Tape 4, Side A
The interview continues on February 21, 1996. This tape deals with activities of daily life. In his father's time managing the H Bar Y Ranch, they "furnished all the food for everybody that worked on the ranch." (Means no longer follows that policy.) The family raised hogs and chickens. They had their own smokehouse to produce bacon and ham. Beef was eaten in the winter when it was possible to preserve it through freezing.
For a few summers during the 1930s the Means family operated a "dude ranch."
His mother treated many accidents at home; they were fifty-some miles to the nearest doctor. "Horse wrecks" were a common occurrence, and could be serious, he recounts one episode in which a ranch hand was in a coma for three days as a result of being thrown from a horse.
Washing clothes was a family affair with each family member having their specified chore. They washed clothes every two weeks.
Means had one sibling, a sister Flora Eloise, born in 1914. Although she could ride and work with the cattle, most of the time she helped in the house with ironing, cleaning, and cooking. Means can also cook some, but not "complicated cooking."
He was taught to ride at age three, and by age four he would ride with his father all day.
The consultant describes "ranch rodeos" where the ranch hands would compete among themselves. However, many times the horses were not well trained when they were given to the hands to ride, and consequently "we had a horse . . . pitchin' with us every day during the summer." Each hand would have five or more horses on their string. One ranch hand remembered that when he arrived on the ranch in 1921 there were 121 horses in the H Bar Y remuda.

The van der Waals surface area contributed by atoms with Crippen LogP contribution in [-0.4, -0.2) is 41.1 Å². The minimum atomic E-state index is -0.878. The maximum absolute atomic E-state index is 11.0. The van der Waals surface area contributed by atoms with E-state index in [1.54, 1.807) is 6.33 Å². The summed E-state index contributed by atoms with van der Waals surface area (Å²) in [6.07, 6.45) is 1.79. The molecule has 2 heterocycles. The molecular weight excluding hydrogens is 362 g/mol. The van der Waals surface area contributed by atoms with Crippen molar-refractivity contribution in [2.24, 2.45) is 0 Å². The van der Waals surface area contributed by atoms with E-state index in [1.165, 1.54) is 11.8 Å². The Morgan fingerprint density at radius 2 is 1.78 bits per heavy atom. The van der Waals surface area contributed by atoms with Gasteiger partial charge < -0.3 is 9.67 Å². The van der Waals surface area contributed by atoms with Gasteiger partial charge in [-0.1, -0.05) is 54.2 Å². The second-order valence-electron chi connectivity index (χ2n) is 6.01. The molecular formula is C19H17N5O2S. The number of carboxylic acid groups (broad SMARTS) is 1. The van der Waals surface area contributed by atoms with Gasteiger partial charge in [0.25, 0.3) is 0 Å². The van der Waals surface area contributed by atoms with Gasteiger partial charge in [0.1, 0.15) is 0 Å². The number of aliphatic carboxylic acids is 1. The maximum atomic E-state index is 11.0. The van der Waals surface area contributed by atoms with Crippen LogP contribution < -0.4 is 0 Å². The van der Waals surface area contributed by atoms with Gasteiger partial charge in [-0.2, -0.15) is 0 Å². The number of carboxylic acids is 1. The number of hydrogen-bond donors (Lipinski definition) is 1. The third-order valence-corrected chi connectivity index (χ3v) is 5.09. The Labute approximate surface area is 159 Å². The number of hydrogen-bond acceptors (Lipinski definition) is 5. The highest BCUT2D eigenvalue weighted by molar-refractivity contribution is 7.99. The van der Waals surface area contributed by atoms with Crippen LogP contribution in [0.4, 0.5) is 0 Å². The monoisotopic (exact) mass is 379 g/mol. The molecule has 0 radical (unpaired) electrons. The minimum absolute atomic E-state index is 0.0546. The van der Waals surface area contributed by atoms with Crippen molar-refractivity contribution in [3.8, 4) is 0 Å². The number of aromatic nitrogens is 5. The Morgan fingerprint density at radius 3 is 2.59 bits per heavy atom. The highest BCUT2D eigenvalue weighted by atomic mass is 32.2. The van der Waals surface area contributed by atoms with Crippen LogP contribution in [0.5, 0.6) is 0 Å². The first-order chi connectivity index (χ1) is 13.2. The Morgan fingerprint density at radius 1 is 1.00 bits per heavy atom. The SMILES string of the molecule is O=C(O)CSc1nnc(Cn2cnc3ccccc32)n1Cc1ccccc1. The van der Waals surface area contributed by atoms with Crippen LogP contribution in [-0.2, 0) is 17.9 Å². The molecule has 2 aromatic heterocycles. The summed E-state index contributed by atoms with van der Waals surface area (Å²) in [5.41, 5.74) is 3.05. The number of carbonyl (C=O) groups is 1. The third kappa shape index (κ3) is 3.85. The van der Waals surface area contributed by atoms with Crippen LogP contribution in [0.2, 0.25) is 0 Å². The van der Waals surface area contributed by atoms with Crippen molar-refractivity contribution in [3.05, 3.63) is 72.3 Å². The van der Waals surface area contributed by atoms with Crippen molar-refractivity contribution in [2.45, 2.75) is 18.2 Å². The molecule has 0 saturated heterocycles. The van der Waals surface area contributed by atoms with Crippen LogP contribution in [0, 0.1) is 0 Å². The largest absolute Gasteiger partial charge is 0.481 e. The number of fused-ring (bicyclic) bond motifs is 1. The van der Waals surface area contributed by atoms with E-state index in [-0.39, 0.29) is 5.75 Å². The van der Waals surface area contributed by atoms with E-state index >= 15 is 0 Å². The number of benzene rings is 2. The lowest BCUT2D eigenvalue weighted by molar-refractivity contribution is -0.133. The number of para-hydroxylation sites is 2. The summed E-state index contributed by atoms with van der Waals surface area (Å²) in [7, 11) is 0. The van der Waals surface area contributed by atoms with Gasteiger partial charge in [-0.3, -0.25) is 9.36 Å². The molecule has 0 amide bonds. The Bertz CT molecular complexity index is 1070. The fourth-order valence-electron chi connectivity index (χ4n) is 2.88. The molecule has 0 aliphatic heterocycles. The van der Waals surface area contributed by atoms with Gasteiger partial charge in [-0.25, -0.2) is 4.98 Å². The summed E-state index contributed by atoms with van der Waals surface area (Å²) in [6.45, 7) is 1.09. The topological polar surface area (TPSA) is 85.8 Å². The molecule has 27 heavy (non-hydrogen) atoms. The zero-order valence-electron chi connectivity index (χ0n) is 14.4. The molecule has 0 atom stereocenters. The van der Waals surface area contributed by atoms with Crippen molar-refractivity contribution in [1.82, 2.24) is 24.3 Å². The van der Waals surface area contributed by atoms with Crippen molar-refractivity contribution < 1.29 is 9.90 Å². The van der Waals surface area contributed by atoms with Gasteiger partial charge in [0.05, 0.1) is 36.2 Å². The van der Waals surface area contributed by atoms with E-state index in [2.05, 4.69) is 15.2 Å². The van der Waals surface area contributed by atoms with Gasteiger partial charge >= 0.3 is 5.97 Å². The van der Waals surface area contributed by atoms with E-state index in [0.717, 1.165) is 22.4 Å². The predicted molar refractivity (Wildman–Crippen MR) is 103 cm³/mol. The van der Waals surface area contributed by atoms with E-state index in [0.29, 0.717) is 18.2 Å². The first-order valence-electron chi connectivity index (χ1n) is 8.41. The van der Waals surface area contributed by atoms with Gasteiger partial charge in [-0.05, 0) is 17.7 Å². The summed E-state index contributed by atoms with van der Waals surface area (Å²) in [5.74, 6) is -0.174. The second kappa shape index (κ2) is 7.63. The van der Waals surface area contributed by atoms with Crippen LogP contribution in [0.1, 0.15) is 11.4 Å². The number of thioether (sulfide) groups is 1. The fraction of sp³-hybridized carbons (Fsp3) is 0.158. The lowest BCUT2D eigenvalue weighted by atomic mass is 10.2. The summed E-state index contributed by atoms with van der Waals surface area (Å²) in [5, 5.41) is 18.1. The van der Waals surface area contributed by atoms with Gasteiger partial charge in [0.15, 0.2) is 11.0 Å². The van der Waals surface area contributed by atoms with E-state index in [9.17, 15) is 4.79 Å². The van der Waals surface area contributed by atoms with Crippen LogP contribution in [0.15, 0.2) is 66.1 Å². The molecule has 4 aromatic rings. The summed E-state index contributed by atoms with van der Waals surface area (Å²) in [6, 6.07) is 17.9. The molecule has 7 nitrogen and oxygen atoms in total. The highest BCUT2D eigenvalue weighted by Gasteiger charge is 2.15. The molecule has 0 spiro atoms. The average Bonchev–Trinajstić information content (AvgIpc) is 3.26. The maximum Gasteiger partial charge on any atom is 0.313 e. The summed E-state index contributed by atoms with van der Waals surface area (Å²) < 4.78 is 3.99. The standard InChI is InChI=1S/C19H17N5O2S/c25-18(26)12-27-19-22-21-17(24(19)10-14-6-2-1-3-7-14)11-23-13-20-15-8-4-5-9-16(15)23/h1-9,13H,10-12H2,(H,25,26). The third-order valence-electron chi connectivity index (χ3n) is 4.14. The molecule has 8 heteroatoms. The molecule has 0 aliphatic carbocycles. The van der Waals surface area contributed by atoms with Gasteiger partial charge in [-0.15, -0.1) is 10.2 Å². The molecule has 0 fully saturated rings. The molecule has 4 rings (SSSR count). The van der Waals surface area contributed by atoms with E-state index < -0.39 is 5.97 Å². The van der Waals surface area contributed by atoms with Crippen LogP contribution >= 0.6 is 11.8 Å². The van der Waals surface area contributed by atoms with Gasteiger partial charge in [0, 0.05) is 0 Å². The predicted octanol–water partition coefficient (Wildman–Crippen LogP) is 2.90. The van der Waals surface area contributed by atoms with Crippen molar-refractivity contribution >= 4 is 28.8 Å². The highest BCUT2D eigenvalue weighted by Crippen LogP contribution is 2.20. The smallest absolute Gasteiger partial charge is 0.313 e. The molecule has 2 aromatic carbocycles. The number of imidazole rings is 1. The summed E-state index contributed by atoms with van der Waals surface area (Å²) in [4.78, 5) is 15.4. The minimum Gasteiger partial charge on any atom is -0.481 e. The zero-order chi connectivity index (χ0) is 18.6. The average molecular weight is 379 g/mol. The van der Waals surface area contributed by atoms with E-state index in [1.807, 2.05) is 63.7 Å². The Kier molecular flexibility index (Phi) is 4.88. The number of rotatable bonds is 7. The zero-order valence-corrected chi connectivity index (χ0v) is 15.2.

Describes shoeing a horse. That was a skill that each ranch hand was expected to know, and it was also turned into a friendly competition.
Tape 4, Side B
Means discusses some of the family's philosophy—not to complain and not to say they were tired. The family bought many books and established a library. His father also enjoyed poetry, and both his parents played musical instruments. They enjoyed singing and dancing.
Means describes his courtship of his wife Genie (married in 1949, his second marriage).
He discusses his feelings about the future of ranching. He believes producers must become united, must advertise, and research. Means gives additional information about his father's philosophy on ranching that has been meaningful to him.
Tape 5, Side A
This tape describes the consultant's involvement with the establishment of the New Mexico Farm and Ranch Heritage Museum. Dr. Bill Stephens, whom the consultant had known for years, discussed the concept of an agricultural museum with him over a period of several years. Although, he was not actively involved with Foundation meetings, he supported the concept of the Museum with financial contributions. He recognizes the work of Dr. Bill Stephens, Dr. Gerald Thomas, and Lana Dickson in bringing the Museum into being. He believes Dr. Stephen's role should be recognized in a substantial way at the Museum.